California’s public universities are taking a budgetary beating, but the people of UCSB aren’t taking it lying down.
The first month of classes has seen protests and Days of Action throughout the state, with all 10 University of California campuses facing increased student fees and cuts to salaries and staffs.
In July, UC President Mark Yudof’s office and the Board of Regents created a UC Commission for the Future, which will carry out work groups and a listening tour of the campuses to get input from stakeholders.
UCSB hosted the first of the campus meetings Thursday, and a few hundred staff, faculty and students attended to make sure their voices were heard.
The commission’s job is to develop “a new version for the university within the context of the university’s mission and budget, while reaffirming our commitment to quality, access and affordability.”
In addition, its job is to collect input from the campuses and bring it back to the larger committees and work groups, and public comment took up the majority of Thursday’s session.
The effects of state funding cuts were a focus of the forum, but those who commented also questioned UC leadership and the commission’s intentions in the bigger picture of the campus’ future.
Stakeholders made it clear that they don’t believe their voices are being heard. The absence of the Board of Regents and Yudof was strongly felt by many — especially in light of comments made to The New York Times last month.
“Being president of the University of California is like being manager of a cemetery: There are many people under you, but no one is listening. I listen to them,” Yudof said in the interview.
Furthermore, when asked how he got involved in education, he said: “I don’t know. It’s all an accident. I thought I’d go work for a law firm.”
Thursday’s speakers proved to be quite lively, for dead people, and some attendees wore black and red shirts with zombies on them. “Zombies United — Free UC!” was printed with staggering undead silhouettes, and the backs featured “Not Yet Dead.”
“Don’t be fooled by the shirts,” said Claudio Fogu, an associate professor of Italian studies. “There’s a lot of anger.”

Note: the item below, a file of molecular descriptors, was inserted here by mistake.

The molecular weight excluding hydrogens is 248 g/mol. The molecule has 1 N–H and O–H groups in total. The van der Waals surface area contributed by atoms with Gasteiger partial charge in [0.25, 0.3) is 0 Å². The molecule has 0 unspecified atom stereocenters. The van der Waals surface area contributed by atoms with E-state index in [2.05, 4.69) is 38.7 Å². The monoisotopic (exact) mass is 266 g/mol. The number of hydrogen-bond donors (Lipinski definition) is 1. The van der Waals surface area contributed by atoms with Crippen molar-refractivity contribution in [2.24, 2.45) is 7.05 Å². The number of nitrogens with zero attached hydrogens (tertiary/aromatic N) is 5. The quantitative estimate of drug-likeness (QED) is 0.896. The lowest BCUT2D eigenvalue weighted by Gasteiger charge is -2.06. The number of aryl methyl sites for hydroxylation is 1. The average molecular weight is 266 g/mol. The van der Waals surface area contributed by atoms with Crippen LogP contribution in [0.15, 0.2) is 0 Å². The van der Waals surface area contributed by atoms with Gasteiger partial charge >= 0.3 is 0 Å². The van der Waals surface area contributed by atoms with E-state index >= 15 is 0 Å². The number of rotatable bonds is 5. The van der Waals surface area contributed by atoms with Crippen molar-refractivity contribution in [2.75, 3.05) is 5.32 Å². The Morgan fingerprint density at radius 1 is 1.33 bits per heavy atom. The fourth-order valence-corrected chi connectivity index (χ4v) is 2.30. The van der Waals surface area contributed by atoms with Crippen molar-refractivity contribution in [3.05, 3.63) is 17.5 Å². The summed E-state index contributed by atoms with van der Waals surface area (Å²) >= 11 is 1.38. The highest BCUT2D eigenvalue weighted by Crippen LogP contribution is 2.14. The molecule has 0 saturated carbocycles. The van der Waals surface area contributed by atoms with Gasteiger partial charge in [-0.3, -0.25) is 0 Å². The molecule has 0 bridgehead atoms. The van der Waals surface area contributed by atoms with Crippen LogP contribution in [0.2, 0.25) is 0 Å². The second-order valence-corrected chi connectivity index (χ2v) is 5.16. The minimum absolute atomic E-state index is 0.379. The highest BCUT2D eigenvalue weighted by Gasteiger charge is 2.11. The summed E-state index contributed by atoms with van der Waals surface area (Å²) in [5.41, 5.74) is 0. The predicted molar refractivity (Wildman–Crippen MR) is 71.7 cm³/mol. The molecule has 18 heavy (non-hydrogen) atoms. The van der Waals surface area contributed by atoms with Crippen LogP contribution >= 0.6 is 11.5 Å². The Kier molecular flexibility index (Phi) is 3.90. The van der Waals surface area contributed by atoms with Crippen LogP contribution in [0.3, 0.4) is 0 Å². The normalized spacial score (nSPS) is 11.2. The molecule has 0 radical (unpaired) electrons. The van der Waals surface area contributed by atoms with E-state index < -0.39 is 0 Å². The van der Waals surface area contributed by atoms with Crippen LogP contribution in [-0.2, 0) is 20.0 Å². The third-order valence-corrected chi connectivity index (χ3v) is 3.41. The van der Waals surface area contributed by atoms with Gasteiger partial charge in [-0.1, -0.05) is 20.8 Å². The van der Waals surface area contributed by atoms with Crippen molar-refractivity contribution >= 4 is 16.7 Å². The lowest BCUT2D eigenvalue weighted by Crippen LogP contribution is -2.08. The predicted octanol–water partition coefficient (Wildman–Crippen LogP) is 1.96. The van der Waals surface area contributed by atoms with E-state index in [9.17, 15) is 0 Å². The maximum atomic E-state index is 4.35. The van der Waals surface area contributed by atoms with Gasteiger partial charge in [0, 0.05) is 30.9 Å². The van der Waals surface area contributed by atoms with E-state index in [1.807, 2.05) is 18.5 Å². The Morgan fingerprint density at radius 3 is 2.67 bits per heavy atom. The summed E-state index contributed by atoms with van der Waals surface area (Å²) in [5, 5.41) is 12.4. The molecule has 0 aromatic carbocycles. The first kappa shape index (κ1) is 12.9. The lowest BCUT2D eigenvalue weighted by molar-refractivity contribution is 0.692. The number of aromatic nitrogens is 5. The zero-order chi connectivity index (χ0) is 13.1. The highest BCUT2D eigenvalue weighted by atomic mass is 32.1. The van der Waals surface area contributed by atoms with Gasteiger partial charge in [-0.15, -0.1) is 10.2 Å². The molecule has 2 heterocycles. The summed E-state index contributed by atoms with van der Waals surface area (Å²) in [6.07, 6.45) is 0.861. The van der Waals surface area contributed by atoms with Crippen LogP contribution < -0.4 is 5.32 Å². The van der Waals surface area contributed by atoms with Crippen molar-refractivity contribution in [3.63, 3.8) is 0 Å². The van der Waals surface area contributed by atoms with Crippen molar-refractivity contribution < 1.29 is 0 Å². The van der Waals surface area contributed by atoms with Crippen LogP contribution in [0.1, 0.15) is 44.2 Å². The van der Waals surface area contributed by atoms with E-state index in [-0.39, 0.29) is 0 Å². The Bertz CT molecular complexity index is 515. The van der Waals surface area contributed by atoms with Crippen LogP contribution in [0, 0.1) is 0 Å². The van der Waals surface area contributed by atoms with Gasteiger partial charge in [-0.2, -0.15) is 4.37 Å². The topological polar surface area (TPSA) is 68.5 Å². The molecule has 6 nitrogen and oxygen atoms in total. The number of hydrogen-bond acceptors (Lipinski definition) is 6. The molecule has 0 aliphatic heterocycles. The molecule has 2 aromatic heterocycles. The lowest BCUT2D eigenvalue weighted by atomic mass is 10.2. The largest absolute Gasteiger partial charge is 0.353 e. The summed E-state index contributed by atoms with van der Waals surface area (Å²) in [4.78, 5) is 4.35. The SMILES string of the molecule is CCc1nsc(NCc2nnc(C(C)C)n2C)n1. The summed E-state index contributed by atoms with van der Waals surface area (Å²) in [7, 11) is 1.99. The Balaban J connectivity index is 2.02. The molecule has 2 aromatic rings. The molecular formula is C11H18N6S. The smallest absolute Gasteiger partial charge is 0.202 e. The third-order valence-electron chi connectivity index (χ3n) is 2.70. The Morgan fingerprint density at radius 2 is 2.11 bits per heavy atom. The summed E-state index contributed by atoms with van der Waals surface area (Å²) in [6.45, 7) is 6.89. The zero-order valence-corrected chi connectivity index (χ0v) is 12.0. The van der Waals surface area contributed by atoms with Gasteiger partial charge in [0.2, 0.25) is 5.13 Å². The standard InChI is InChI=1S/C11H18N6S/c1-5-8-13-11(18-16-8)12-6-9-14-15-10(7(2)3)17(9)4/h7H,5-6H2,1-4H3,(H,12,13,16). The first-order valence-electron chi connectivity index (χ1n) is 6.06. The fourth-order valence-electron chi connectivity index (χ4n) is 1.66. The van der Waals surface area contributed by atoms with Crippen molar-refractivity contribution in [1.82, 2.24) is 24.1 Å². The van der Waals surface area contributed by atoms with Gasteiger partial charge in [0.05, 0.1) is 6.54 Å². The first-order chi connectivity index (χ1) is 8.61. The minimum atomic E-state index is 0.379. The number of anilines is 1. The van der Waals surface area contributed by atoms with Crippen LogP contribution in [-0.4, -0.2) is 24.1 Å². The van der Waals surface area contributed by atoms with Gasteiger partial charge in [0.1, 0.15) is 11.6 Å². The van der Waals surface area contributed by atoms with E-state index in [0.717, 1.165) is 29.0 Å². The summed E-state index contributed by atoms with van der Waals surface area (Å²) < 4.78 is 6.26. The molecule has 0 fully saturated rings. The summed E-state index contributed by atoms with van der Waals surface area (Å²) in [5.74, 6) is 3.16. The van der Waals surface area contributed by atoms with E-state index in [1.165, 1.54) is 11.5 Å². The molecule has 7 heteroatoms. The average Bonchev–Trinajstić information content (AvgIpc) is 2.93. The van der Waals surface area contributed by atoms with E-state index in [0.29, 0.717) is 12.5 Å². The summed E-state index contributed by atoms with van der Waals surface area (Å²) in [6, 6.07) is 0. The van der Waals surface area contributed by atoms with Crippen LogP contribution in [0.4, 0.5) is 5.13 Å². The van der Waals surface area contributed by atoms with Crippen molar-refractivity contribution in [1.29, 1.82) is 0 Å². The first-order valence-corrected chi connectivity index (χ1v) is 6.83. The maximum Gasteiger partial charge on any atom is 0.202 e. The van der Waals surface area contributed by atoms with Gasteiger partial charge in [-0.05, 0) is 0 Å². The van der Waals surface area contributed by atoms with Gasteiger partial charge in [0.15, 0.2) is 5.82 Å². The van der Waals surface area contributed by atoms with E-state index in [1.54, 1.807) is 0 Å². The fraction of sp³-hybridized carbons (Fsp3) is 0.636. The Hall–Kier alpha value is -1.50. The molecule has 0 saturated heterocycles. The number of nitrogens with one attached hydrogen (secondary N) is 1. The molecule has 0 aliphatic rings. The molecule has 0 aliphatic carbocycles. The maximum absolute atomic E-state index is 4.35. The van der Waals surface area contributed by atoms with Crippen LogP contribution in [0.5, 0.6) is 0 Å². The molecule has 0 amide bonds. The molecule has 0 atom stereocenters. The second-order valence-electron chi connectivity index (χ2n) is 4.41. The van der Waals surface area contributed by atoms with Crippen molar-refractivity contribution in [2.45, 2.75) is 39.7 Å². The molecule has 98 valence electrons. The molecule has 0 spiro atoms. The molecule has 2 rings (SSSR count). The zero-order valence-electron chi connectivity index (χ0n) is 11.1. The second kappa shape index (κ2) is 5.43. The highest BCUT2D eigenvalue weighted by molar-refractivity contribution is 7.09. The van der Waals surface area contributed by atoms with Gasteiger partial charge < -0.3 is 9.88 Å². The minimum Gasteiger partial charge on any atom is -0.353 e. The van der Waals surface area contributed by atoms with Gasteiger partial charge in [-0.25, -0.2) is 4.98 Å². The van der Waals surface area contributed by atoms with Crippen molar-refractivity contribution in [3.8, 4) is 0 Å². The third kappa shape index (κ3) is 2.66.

The commission is a much-needed conduit because of the out-of-touch regents and president, he said. “You should use the tour of forums to send a strong message to regents before the next meeting,” he said.
As one professor said, “You’re good listeners, but the real deciders aren’t here in this room.”
Professors stressed that the UC system needs its leadership to stand up for it on a state level.
“Who will make the case for the UC if our leaders will not?” Physics Department chair Mark Srednicki said. “We cannot look to the future without first understanding the past.”
Overall, the faculty and staff urged the commission to reject the idea of privatization and any changes that would make the university a lesser institution, or “education light.”
Adding more transfer and out-of-state students, who pay more tuition than California residents, and pushing for online classes were some money-saving ideas attendees opposed at the forum.
Associate professor Edwina Barvosa spoke of a virus she dubbed “corporatis swine flu,” which has symptoms of greed and the willingness to destroy strong systems to extract profit. “It got Lehman Brothers, AIG and now UC leadership,” she said. “There’s no excuse to take UC off the trajectory of the master plan.”
Students spoke out especially on the fee hikes, which could increase in-state tuition to $10,000.
“You’re taking our money to save your own a**es, basically,” said Janelle, a senior.
Others said their debt was mounting and they weren’t sure whether they could continue their education at a UC campus, and future students may be denied the opportunity to a quality public education.
“I’m a black male student,” said Jared, a math junior. Black students make up 3 percent of the population, and it’s mostly women, he said. “If you raise these hikes, I might be the last one you see.”
Commissioners who attended Thursday’s forum were Regent Jesse Bernal, UCSB Chancellor Henry Yang, Academic Senate past chair Mary Croughan, UCSB professor Cynthia Brown and UCLA Chancellor Gene Block.
Work groups include the size and shape of UC; education and curriculum; access and affordability; funding strategies and research strategies.
— Noozhawk staff writer Giana Magnoli can be reached at firstname.lastname@example.org.